Second city in Russia is St. Petersburg. St. Petersburg’s infamous anti-gay law has been abolished by the St. Petersburg Legislative Assembly in a second reading of amendments during a council session on June 18. The amendments were initiated by the Legislative Assembly’s United Russia deputy Vitaly Milonov, who had originally introduced the law in 2011.
According to Milonov, the local law prohibiting the “promotion of sodomy, lesbianism, bi-sexuality and transgenderism to minors,” became redundant after a similar national law came into force in June 2013. However, Milonov, who chairs the Legislative Assembly’s committee on legislation, said he would now work on amendments to the Russian Criminal Code to criminalize the alleged offense.
Despite domestic and international criticism and protests for being anti-constitutional and violating Russia’s international obligations, the city’s anti-gay law came into effect on Mar. 17, 2012 after passing three readings at the Legislative Assembly and finally signed by St. Petersburg Governor Georgy Poltavchenko.
The more vaguely termed national law, prohibiting the “promotion of non-traditional sexual relations,” was proposed to the State Duma on Mar. 28, 2012, soon after the controversial presidential election that year, which was marked by mass protests, and came into force on June 30, 2013 after being signed by Vladimir Putin, who had returned to the presidency.
In over two years since Milonov’s initiative had become a law, the only person punished by court for alleged gay propaganda has been Moscow-based LGBT activist Nikolai Alexeyev, who was detained outside the city administration during his one-man protest on Apr. 12, 2012. A St. Petersburg court imposed a fine of 5,000 rubles ($145) on Alexeyev for his sign saying “Homosexuality is not a perversion. Hockey on grass and ballet on ice are,” — a quote from the famous Russian and Soviet actress Faina Ranevskaya.
Alexeyev, the organizer of the Moscow Gay Pride Rally who won a lawsuit against Russia at the European Court of Human Rights (ECHR) in 2010 over 164 bans on LGBT rallies issued by the Moscow administration, filed lawsuits against the law with the St. Petersburg Statutory Court for violating the City Charter and the European Convention on Human Rights, specifically Article 10, “ Freedom of expression,” and Article 14, “Prohibition of discrimination.” Russia is a signatory member of the convention.
In a statement on June 18, Alexeyev said that Milonov backed down because he feared expected rulings against the law. “Milonov apparently got scared and decided not to wait for a humiliating verdict of the European Court of Human Rights, where his law will obviously have a fiasco,” he said.
“[But] the European Court will not close the case, and the Russian budget will have to pay for Milonov’s initiative, among other things.”
According to Ksenia Kirichenko, a lawyer for the LGBT rights organization Vykhod (Coming Out), the national law was initiated after it had been tested in the provinces, including St. Petersburg. “There seems to have been an idea to pass it in several regions and see what the reaction will be,” she told The St. Petersburg Times on Monday. “Now that there is a national law, there is no necessity in regional laws anymore.” In November 2013, the local law similar to Milonov’s was abolished in Arkhangelsk Oblast.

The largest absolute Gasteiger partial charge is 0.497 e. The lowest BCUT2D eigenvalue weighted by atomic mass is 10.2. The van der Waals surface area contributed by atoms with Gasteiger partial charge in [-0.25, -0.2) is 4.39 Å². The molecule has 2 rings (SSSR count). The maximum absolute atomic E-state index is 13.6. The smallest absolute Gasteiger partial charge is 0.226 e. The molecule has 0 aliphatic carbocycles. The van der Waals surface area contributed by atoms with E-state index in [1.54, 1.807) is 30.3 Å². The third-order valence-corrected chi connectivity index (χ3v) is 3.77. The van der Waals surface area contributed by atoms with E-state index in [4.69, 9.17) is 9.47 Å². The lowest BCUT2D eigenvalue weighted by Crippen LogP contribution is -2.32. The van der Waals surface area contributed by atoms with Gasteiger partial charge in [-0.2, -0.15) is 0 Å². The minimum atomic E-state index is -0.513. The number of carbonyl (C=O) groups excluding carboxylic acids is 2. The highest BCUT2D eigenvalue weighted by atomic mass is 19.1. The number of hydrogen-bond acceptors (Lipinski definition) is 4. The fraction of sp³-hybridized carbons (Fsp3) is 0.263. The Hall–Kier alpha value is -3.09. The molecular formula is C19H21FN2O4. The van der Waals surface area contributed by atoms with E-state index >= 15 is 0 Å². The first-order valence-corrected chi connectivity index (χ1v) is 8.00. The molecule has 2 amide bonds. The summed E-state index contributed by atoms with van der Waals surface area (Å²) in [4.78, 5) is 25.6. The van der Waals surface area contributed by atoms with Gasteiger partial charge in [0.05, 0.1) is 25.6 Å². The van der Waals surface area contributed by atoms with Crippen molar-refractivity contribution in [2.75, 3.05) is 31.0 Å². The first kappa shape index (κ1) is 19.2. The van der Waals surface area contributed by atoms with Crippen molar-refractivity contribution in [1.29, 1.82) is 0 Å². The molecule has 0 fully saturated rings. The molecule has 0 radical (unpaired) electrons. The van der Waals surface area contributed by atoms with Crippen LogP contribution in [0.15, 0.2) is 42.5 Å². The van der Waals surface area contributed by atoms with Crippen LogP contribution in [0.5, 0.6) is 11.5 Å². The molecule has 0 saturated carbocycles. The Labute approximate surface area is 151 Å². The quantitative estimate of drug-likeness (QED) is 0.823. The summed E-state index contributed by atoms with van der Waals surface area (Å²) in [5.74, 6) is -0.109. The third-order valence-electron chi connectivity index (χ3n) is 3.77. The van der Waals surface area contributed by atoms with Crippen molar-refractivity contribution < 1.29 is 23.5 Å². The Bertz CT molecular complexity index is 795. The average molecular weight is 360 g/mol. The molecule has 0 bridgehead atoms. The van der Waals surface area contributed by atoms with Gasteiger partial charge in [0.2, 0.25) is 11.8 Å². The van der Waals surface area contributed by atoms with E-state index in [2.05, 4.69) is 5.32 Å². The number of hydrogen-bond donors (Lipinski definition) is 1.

Although Alexeyev remains the only person fined under the law, it was used several times for banning LGBT rights rallies, including the ones organized by Vykhod, and once to stop a rally after it started, Kirichensko said.
“Sometimes the law was used technically, when people were detained at rallies for the promotion [of homosexuality], but when pressing charges, [the police] forgot about it. Instead, they were charged for alleged bad language, disorderly conduct or violation of the rules of holding a rally.
“A gay pride rally on June 29, 2013 was stopped by either the administration or the police allegedly due to a complaint that homosexuality was being promoted there.”
According to Kirichenko, the implementation of the law led to complaints against high school teachers and the NGOs that carried out tolerance programs among school children. The other issue with the law was that LGBT people who had children from former heterosexual marriages were now being threatened by their ex-spouses with the termination of parental rights due to the alleged promotion of homosexuality to minors, she said.
According to her, the atmosphere of intolerance created by the anti-gay legislation also led to an increase in Russians seeking for political asylum abroad.
“On the whole, we see that the law has a symbolic meaning; the state sort of says that LGBT people are worse, that they are socially unequal, which probably leads to a splash of violence against both gay activists and people who don’t take to the street,” Kirichenko said. “In general, society started to treat LGBT people more negatively.”
Yury Gavrikov, the chairman of Ravnopraviye (Equality) LGBT rights organization and organizer of the St. Petersburg Gay Pride Rally, sees the abolishment of Milonov’s law as naturally determined, but sees the implementation of the new national law as only one of the reasons. “It is caused first of all by the unworkability of the law and the lack of law enforcement practice,” he told The St. Petersburg Times on Monday.
City’s Anti-Gay Law to Be Abolished